Retiring early while you are young and fit enough to make the most of your freedom is a dream for many people. But for some, the past year and a half has been a nightmare because thousands of people in the UK have been pushed into unplanned early retirement, regardless of whether their finances could support the move.
Research by the insurer LV indicates that the pandemic has resulted in 154,000 people in the UK aged 55 to 64 taking early retirement because of redundancy, reduced income or a desire to reduce the risk of exposure to Covid-19. More than 200,000 people say job loss or reduced income has led them to access pension savings to supplement their income, and the numbers are likely to increase when the furlough scheme ends in September.
Being forced to give up work and draw on retirement savings early can have serious implications for your financial wellbeing. “It’s likely that you will have to reduce your living standards, potentially leaving you only able to pay for the essentials but unable to afford the finer and more fun things in life,” says Michael Angus, Wealth Planning Director at Sanlam. “You might even be forced to downsize your home to release equity, which could affect your ability to help your children out later in life.”
Prepare for the worst
Preparing for early retirement throughout your career not only helps to protect you from unforeseen problems, it also gives you the luxury of being able to decide when and how you want to withdraw from working. Angus says: “If you make sure you are prepared financially to retire in your fifties, then any years that you work beyond that are a real bonus. You can choose whether you want to carry on working full time, gradually reduce the amount you do or stop work altogether. If something happens to force your hand, you will be ready for it financially. As with many things in life, you should always hope for the best but prepare for the worst.”
The sooner you start the better. “When you are in your twenties and thirties retirement may seem to be something that is too far off to worry about, especially if you are saving for a deposit on a first home, paying off student debt or paying for childcare and school fees. But the preparations you need to make, such as budgeting and setting up a cash emergency fund, should be financial objectives throughout your life.”
Steps to take
The first steps should include building up an emergency cash fund, equivalent to at least three months of net income. Don’t be tempted to lock the money away in an account that you can’t access immediately just because it pays a better rate of interest: if you have an emergency, you will need that money instantly. The same goes for investments, says Angus, who suggests using a mixture of pensions and more accessible schemes such as ISAs. “Pensions offer fantastic tax advantages,” he says. “But you cannot withdraw your money until you reach the age of 55, so it’s also a good idea to invest in schemes that allow you to withdraw cash at any time.”
Make an inventory of your income and outgoings, consider what you can cut back on and try to live below your means. Then project forward to work out how much income you might need when you retire. Hopefully you will have paid off your mortgage and any other debts and you won’t have to pay for commuting to work. But on top of basic household bills you might want to travel, buy a new car, join sports clubs and enjoy an active social life. Later on, you might need to pay for social care. According to the NHS, 841,850 people in the UK needed long-term support in 2018/19. The majority of this was paid for by the NHS, but private individuals still spent almost £34.5 billion in 2018.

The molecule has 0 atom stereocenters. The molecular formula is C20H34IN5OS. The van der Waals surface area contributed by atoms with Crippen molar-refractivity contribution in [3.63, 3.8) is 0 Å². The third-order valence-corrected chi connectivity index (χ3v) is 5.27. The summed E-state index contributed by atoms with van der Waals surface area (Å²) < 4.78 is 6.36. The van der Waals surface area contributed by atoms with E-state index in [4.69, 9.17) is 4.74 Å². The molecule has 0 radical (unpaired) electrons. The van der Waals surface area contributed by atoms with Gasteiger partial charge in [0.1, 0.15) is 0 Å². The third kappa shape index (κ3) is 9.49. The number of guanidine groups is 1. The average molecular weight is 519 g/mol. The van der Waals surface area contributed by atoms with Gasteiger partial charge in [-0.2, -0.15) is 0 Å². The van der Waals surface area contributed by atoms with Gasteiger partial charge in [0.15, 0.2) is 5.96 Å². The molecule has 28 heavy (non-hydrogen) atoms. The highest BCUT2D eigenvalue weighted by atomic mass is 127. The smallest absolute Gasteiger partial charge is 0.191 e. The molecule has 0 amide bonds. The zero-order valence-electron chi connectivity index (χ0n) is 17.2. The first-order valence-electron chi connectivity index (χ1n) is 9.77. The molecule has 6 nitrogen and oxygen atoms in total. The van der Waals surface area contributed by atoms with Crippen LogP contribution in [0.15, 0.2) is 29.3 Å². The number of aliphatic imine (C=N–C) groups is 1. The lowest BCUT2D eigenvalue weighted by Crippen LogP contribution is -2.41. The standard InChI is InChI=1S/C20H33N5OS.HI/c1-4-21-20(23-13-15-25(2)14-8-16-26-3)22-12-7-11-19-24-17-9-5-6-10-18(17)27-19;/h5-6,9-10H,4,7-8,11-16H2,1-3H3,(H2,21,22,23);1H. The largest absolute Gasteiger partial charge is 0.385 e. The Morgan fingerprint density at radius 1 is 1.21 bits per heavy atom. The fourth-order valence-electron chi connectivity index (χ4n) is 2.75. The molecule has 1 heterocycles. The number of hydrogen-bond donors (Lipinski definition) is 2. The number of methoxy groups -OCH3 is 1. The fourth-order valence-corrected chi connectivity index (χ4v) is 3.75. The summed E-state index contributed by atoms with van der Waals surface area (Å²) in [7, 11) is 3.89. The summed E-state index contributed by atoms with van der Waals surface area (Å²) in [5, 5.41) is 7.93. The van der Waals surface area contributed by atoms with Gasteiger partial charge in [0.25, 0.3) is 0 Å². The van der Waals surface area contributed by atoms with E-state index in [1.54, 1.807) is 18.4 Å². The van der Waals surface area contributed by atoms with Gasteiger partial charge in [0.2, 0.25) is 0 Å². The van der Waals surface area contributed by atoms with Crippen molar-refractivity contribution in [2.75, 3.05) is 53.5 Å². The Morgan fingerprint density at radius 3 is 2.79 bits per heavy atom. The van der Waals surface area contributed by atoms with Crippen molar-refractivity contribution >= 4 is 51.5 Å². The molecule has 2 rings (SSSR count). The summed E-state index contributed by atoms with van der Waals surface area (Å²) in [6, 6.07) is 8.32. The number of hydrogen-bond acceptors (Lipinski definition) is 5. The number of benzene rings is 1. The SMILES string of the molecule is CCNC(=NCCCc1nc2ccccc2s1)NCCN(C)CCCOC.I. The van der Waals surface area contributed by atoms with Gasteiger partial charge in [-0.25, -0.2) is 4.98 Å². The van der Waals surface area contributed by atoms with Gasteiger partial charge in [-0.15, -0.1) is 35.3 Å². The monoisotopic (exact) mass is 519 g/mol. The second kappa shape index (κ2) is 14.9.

Working out how much you might need to spend at different stages of your retirement will help you gauge how much you need to invest to achieve your goals, whatever happens. It may seem rather early to be doing this, and research by Sanlam indicates that only 12% of people under the age of 55 have set a target for their pension savings.
People in their forties have a decade to make sure their finances are in the best condition to cope with early retirement. They should make sure they are on track to pay off any outstanding debt, especially their mortgage, top up savings and investments and review pension arrangements.
“Check that there are no gaps in your National Insurance record and how much state pension you are likely to be paid. If you belong to a company scheme, make sure you are getting the maximum contributions possible from your employer,” says Angus. “By the time you are in your forties you may have worked for several employers and have contributed to multiple pension schemes, so with the help of your financial adviser, work out whether you could benefit from consolidating your pension schemes.”
Moving money from several small pensions pots to just one can reduce charges and make management easier, but it needs careful consideration. Some pension schemes may offer added benefits such as generous guaranteed annuity rates or extra tax-free cash, while others may incur penalties if the money is transferred before retirement age.
Once you reach your fifties and sixties you may feel that – thanks to all this preparation and planning – your financial position is strong enough for you to help younger members of your family. Giving money to your family and friends while you are alive is a good way to reduce the value of your estate for inheritance tax purposes.
“As with your own savings, the sooner you help your children and grandchildren start saving, the more their savings and investments will benefit from compounding – where earnings are reinvested to grow alongside the original capital,” says Angus. “What better way to set the next generation on the path to early retirement?”